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Anthony Ray Hinton Spent Almost 30 Years on Death Row. Now He Has a Message for White America.

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Anthony Ray Hinton was mowing the lawn at his mother's house in 1985 when Alabama police came to arrest him for 2 murders he did not commit. One took place when he was working the night shift at a Birmingham warehouse. Yet the state won a death sentence, based on 2 bullets it falsely claimed matched a gun found at his mother's home. In his powerful new memoir, "The Sun Does Shine: How I Found Life and Freedom on Death Row," Hinton describes how racism and a system stacked against the poor were the driving forces behind his conviction. He also writes about the unique and unexpected bonds that can form on death row, and in particular about his relationship with Henry Hays, a former Klansman sentenced to death for a notorious lynching in 1981. Hays died in the electric chair in 1997 - 1 of 54 people executed in Alabama while Hinton was on death row.
After almost 30 years, Hinton was finally exonerated in 2015, thanks to the Equal Justice Initiative, or EJI. On April 27…

Iran publicly executes five Kurdish rights activists in Urmia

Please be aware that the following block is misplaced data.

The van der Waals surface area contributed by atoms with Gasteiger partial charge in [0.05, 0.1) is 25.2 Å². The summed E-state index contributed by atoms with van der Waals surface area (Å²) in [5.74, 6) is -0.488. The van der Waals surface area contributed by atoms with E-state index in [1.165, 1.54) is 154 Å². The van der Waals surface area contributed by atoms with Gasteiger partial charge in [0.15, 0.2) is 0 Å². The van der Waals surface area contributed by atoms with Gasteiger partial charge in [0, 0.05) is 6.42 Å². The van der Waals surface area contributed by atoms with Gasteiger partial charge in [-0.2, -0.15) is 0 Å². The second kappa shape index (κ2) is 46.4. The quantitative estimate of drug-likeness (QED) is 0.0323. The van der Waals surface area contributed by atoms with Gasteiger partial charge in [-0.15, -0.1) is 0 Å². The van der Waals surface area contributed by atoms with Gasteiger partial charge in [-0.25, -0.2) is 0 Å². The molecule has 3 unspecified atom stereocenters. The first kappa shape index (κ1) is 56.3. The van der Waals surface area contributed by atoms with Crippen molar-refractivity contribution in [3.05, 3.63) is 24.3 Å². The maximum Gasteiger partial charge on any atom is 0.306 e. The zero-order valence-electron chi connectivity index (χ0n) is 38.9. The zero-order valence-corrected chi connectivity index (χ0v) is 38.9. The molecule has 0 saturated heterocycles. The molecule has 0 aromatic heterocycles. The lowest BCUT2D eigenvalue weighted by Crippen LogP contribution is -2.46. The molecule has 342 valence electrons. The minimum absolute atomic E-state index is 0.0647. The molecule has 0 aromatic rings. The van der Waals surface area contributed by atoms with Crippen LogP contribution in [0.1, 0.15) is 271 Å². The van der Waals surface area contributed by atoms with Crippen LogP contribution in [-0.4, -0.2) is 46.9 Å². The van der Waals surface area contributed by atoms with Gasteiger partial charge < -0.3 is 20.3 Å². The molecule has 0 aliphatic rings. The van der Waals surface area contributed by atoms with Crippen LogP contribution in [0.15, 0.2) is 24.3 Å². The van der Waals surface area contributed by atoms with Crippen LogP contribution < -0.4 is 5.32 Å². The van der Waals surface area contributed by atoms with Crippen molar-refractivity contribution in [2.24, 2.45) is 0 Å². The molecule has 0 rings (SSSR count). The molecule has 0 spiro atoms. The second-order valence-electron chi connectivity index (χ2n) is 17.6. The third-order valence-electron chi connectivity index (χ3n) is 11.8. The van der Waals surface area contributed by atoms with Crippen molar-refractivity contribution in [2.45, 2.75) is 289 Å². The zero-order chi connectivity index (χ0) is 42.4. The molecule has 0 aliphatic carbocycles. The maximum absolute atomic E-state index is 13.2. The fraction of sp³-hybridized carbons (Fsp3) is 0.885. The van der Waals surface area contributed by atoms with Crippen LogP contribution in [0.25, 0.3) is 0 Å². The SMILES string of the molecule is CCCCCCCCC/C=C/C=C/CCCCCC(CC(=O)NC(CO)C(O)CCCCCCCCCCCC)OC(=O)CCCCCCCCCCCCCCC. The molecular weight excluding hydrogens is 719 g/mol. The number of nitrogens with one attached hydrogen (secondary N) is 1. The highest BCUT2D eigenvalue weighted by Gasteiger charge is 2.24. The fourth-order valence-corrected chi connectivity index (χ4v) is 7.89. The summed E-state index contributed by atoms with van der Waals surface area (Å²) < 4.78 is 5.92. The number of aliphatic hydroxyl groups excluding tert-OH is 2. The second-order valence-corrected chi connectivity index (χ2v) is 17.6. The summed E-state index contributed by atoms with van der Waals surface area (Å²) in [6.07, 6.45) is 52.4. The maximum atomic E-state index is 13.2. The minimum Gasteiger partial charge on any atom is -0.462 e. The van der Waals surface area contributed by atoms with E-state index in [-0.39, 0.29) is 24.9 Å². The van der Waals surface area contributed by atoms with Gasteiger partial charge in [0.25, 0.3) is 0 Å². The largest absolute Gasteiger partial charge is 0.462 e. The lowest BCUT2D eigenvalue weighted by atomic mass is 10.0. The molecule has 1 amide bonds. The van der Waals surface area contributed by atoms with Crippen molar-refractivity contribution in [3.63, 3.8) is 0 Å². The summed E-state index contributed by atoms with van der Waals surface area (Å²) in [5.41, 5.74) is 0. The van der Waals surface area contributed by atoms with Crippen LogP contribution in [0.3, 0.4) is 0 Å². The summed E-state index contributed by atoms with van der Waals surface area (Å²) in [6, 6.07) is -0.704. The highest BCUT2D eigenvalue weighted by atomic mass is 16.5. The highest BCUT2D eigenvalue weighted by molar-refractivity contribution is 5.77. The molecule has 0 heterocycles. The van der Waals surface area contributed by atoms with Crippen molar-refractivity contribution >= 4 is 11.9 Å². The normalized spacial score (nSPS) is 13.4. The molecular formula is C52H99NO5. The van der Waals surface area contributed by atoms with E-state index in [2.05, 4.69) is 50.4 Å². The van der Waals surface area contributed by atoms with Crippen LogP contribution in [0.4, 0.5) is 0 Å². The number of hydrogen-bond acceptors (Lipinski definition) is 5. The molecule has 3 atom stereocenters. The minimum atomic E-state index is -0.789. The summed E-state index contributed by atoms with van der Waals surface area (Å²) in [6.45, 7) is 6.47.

ERBIL – Authorities of the Islamic Republic of Iran executed five Kurdish rights activists in the northwestern Urmia city, officials and local activists confirmed on Friday.

The Kurdish rights activists Naji Kiwan, Ali Kurdian, Haidar Ramini, Nadir Muhamadi and Ruhman Rashidi were arrested on Wednesday on charges of “conspiring against the Islamic Republic of Iran”.

They were publicly hanged to death in central Urmia in front of hundreds of people, including their families who have been obliged by the Iranian authorities to witness the execution.

“The victims were human rights activists who used to document violations by Iranian security forces against civilians in the Kurdish city of Urmia,” member of the Kurdistan Democratic Party in Iran Dara Natiq told ARA News.

“By executing those activists, the Iranian government tries to prevent any reporting about its violations against human rights,” he said.

The Kurdish official added that Iran is executing an average of seven civilians and activists every week.

“Public executions have become a common scene in the main cities of Iran, mainly conducted on baseless charges,” Natiq told ARA News. “The Kurdish people have been for long suppressed and persecuted by the Iranian Islamic government. However, our activists will keep documenting those violations with a hope that the international community would ever take action and stop such barbaric acts by this tyrannical government.”

Source: aranews.net, Sozbin Cheleng, May 21, 2016

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